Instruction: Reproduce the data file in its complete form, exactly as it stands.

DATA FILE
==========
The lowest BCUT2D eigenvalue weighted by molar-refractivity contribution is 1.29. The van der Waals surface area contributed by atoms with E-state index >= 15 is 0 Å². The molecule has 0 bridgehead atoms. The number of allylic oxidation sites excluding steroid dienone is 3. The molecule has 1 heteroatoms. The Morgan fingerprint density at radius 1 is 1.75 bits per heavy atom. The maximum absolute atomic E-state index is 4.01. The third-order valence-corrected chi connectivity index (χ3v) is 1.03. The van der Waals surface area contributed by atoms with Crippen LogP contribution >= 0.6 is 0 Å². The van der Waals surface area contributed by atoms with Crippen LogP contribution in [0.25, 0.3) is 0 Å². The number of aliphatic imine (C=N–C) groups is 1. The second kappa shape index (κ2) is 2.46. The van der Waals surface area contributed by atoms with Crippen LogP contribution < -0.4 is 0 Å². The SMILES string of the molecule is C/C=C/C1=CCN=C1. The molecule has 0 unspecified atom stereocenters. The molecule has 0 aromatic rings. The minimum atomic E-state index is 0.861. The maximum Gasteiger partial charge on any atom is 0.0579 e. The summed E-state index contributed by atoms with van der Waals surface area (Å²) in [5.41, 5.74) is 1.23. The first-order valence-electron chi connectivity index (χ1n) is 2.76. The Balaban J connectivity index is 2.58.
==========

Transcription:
The lowest BCUT2D eigenvalue weighted by molar-refractivity contribution is 1.29. The van der Waals surface area contributed by atoms with E-state index >= 15 is 0 Å². The molecule has 0 bridgehead atoms. The number of allylic oxidation sites excluding steroid dienone is 3. The molecule has 1 heteroatoms. The Morgan fingerprint density at radius 1 is 1.75 bits per heavy atom. The maximum absolute atomic E-state index is 4.01. The third-order valence-corrected chi connectivity index (χ3v) is 1.03. The van der Waals surface area contributed by atoms with Crippen LogP contribution >= 0.6 is 0 Å². The van der Waals surface area contributed by atoms with Crippen LogP contribution in [0.25, 0.3) is 0 Å². The number of aliphatic imine (C=N–C) groups is 1. The second kappa shape index (κ2) is 2.46. The van der Waals surface area contributed by atoms with Crippen LogP contribution < -0.4 is 0 Å². The SMILES string of the molecule is C/C=C/C1=CCN=C1. The molecule has 0 unspecified atom stereocenters. The molecule has 0 aromatic rings. The minimum atomic E-state index is 0.861. The maximum Gasteiger partial charge on any atom is 0.0579 e. The summed E-state index contributed by atoms with van der Waals surface area (Å²) in [5.41, 5.74) is 1.23. The first-order valence-electron chi connectivity index (χ1n) is 2.76. The Balaban J connectivity index is 2.58.